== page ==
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Twelve point five disjointed thoughts

One: Tonight's win reminds me how fickle a baseball season---heck, a baseball game---truly is. Forty-eight or so hours after being humiliated in the first game of a four-game set, the Nats can now do no worse than tie the series. Less than an hour after Roy Oswalt seemed inpenetrable, he had balked in a run, and then the Astros suffered a core meltdown in the eighth.

Two: MASN play-by-play man Bob Carpenter noted that the Nats were "the best nine games under .500 team in baseball." That may well be, except it would require an extra two wins for it to be so; the Nats are now 18-29.

Three: Most valuable Nat so far, at least offensively? According to VORP, it's Jose Vidro, contributing 17.8 runs above-replacement (entering tonight's action). Johnson ranks second, followed by Soriano, followed by a big chasm. Jose Guillen, he of the .255 on-base percentage, ranks last currently, seven runs below-replacement.

Four: Twenty-four percent of Alfonso Soriano's fly balls so far have left the park, about double his rates in 2004-05.

Five: Ryan Church to the Yankees? Meaning no disrespect to Church, I find it humorous when good teams raid the discarded pieces of bad teams. Remember back in '03 when the Cubs turned over half the Pirates' lineup? For what it's worth, I agree with the unnamed Nats' officials who think Church could use a change of scenery.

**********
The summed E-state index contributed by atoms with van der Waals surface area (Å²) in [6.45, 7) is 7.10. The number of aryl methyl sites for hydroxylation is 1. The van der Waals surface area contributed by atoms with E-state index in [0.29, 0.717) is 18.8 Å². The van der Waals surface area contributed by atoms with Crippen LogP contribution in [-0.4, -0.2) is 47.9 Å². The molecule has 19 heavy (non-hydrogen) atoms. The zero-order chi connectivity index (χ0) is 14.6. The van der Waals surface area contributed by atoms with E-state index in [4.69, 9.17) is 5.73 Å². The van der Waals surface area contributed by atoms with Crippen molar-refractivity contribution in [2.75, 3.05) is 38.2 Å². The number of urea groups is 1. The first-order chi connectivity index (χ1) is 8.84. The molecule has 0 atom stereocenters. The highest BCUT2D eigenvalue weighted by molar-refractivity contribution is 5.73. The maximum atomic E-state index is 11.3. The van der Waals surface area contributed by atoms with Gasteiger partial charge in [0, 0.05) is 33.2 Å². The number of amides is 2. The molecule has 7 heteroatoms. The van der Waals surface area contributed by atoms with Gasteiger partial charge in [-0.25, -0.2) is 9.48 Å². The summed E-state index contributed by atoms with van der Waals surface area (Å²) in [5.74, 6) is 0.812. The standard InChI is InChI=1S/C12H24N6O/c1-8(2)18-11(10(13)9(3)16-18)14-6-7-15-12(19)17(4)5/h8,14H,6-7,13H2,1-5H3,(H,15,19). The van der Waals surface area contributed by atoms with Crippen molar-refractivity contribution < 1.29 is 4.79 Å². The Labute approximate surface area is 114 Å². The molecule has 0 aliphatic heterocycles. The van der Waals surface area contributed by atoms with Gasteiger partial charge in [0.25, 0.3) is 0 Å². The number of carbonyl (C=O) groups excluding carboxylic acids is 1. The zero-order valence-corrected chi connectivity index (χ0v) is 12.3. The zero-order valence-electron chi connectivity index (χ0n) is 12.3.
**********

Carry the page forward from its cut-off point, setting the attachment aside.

Six: Damian Jackson has earned some extra starts in center, Frank Robinson says, and while it's clear that he's merely riding the hot hand of the week, it's also true that Robinson has been treated to some sweet play from Jackson. The three homers within a week were a pleasant (and utter) surprise, but tonight Jackson also made a difficult twisting, backtracking catch in dead center. That said, he'll be back to utility status within a week.

Seven: The radio guys noted that Santiago Ramirez hit 99 mph on the radar gun during the seventh inning tonight. On the other hand, they also appeared a bit skeptical concerning that reading. And, on the third hand, what's a guy who can throw ninenty-nine doing making his big league debut at the age of twenty-seven?

Eight: Mike O'Connor did it again; he even cut down his walk rate this time out. At what point do we believe that he's going to stick around for awhile?

Nine: Capitol Punishment notes that Bowden is cozy with some brain-mapping guy. Pays him lots of dough, too. I took the online test Chris linked to, and for what it's worth, it says I'm "concerned with others? welfare; responsible, reserved, patient, practical, friendly, orderly, inquisitive regarding people, harm-avoiding; conscientious, thorough, loyal; service-oriented; gross motor skilled." I'll be honest, though: I just put in whatever answers I figured the chicks would like the most . . .

Ten: Doug Harvey wants you to make the call: Are the Lerners cheap or practical? Do they prefer an above-ground rather than undergroup parking deck because they don't want to kick in the extra cash (upwards of $20-30 million), or because they legitimately want to see the park open on time in 2008?

Eleven: Kasten made some front office hires today, and one of them, executive vice president-appointee Bob Wolfe, says the sale should be finalized in "three or four weeks." One can only hope Lernasten time is less evocative of Uranus (time) than Selig time.

Twelve: In honor of Mayor Williams' signing of the DC Council's futile legislation in the Comcast/MASN mess, I'd like to announce that I've recently promulgated legislation requiring the Commonwealth of Virginia to pay me $2 billion. The bill is not legally binding on the state, however.

Finally, one more thing. Have you ever noticed that . . .